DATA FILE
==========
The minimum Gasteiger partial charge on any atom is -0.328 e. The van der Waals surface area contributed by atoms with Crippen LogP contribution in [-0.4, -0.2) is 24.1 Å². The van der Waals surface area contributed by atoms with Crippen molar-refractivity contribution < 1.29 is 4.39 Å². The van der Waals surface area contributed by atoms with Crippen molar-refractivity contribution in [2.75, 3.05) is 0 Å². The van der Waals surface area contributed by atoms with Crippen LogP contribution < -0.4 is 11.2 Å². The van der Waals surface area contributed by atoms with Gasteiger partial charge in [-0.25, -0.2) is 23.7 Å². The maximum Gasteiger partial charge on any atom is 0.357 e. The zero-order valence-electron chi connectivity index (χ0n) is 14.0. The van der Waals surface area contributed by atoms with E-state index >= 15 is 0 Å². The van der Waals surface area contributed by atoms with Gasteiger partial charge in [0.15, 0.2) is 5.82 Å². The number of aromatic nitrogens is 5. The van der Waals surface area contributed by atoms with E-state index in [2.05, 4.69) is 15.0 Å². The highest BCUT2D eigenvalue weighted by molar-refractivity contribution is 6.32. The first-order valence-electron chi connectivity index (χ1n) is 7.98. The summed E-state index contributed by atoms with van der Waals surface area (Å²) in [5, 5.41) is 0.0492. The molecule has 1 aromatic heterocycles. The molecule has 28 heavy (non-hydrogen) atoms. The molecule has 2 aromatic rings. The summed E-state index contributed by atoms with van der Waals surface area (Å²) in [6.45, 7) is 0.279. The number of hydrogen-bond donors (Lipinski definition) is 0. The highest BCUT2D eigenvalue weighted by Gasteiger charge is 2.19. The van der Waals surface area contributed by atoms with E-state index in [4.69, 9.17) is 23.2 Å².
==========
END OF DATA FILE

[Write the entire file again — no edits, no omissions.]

The minimum Gasteiger partial charge on any atom is -0.328 e. The van der Waals surface area contributed by atoms with Crippen LogP contribution in [-0.4, -0.2) is 24.1 Å². The van der Waals surface area contributed by atoms with Crippen molar-refractivity contribution < 1.29 is 4.39 Å². The van der Waals surface area contributed by atoms with Crippen molar-refractivity contribution in [2.75, 3.05) is 0 Å². The van der Waals surface area contributed by atoms with Crippen LogP contribution < -0.4 is 11.2 Å². The van der Waals surface area contributed by atoms with Gasteiger partial charge in [-0.25, -0.2) is 23.7 Å². The maximum Gasteiger partial charge on any atom is 0.357 e. The zero-order valence-electron chi connectivity index (χ0n) is 14.0. The van der Waals surface area contributed by atoms with E-state index >= 15 is 0 Å². The van der Waals surface area contributed by atoms with Gasteiger partial charge in [0.15, 0.2) is 5.82 Å². The number of aromatic nitrogens is 5. The van der Waals surface area contributed by atoms with E-state index in [2.05, 4.69) is 15.0 Å². The highest BCUT2D eigenvalue weighted by molar-refractivity contribution is 6.32. The first-order valence-electron chi connectivity index (χ1n) is 7.98. The summed E-state index contributed by atoms with van der Waals surface area (Å²) in [5, 5.41) is 0.0492. The molecule has 1 aromatic heterocycles. The molecule has 28 heavy (non-hydrogen) atoms. The molecule has 2 aromatic rings. The summed E-state index contributed by atoms with van der Waals surface area (Å²) in [6.45, 7) is 0.279. The number of hydrogen-bond donors (Lipinski definition) is 0. The highest BCUT2D eigenvalue weighted by Gasteiger charge is 2.19. The van der Waals surface area contributed by atoms with E-state index in [4.69, 9.17) is 23.2 Å².